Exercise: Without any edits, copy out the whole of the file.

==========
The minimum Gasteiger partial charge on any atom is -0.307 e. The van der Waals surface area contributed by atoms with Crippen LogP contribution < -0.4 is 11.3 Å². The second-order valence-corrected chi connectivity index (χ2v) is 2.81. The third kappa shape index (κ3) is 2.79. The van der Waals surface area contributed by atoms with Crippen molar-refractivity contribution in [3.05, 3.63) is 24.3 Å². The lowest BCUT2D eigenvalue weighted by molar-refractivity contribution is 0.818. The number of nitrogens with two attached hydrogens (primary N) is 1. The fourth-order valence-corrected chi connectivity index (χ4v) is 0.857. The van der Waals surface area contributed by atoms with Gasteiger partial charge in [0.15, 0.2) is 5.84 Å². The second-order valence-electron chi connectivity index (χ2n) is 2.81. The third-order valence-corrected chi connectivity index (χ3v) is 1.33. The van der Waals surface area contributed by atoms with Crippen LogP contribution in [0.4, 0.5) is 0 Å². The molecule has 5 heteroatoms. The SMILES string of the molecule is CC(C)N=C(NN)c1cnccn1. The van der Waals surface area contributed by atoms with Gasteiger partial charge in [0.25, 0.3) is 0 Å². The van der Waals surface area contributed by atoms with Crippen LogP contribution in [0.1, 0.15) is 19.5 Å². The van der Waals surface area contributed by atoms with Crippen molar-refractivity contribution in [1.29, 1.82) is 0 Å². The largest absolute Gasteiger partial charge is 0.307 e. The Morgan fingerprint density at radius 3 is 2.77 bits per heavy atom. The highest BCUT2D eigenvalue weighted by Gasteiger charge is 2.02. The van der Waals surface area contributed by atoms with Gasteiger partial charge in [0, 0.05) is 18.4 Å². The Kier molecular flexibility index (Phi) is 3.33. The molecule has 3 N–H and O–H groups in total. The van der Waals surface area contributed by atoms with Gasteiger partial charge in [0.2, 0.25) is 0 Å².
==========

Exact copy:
The minimum Gasteiger partial charge on any atom is -0.307 e. The van der Waals surface area contributed by atoms with Crippen LogP contribution < -0.4 is 11.3 Å². The second-order valence-corrected chi connectivity index (χ2v) is 2.81. The third kappa shape index (κ3) is 2.79. The van der Waals surface area contributed by atoms with Crippen molar-refractivity contribution in [3.05, 3.63) is 24.3 Å². The lowest BCUT2D eigenvalue weighted by molar-refractivity contribution is 0.818. The number of nitrogens with two attached hydrogens (primary N) is 1. The fourth-order valence-corrected chi connectivity index (χ4v) is 0.857. The van der Waals surface area contributed by atoms with Gasteiger partial charge in [0.15, 0.2) is 5.84 Å². The second-order valence-electron chi connectivity index (χ2n) is 2.81. The third-order valence-corrected chi connectivity index (χ3v) is 1.33. The van der Waals surface area contributed by atoms with Crippen LogP contribution in [0.4, 0.5) is 0 Å². The molecule has 5 heteroatoms. The SMILES string of the molecule is CC(C)N=C(NN)c1cnccn1. The van der Waals surface area contributed by atoms with Gasteiger partial charge in [0.25, 0.3) is 0 Å². The van der Waals surface area contributed by atoms with Crippen LogP contribution in [0.1, 0.15) is 19.5 Å². The van der Waals surface area contributed by atoms with Crippen molar-refractivity contribution in [1.29, 1.82) is 0 Å². The largest absolute Gasteiger partial charge is 0.307 e. The Morgan fingerprint density at radius 3 is 2.77 bits per heavy atom. The highest BCUT2D eigenvalue weighted by Gasteiger charge is 2.02. The van der Waals surface area contributed by atoms with Gasteiger partial charge in [0, 0.05) is 18.4 Å². The Kier molecular flexibility index (Phi) is 3.33. The molecule has 3 N–H and O–H groups in total. The van der Waals surface area contributed by atoms with Gasteiger partial charge in [0.2, 0.25) is 0 Å².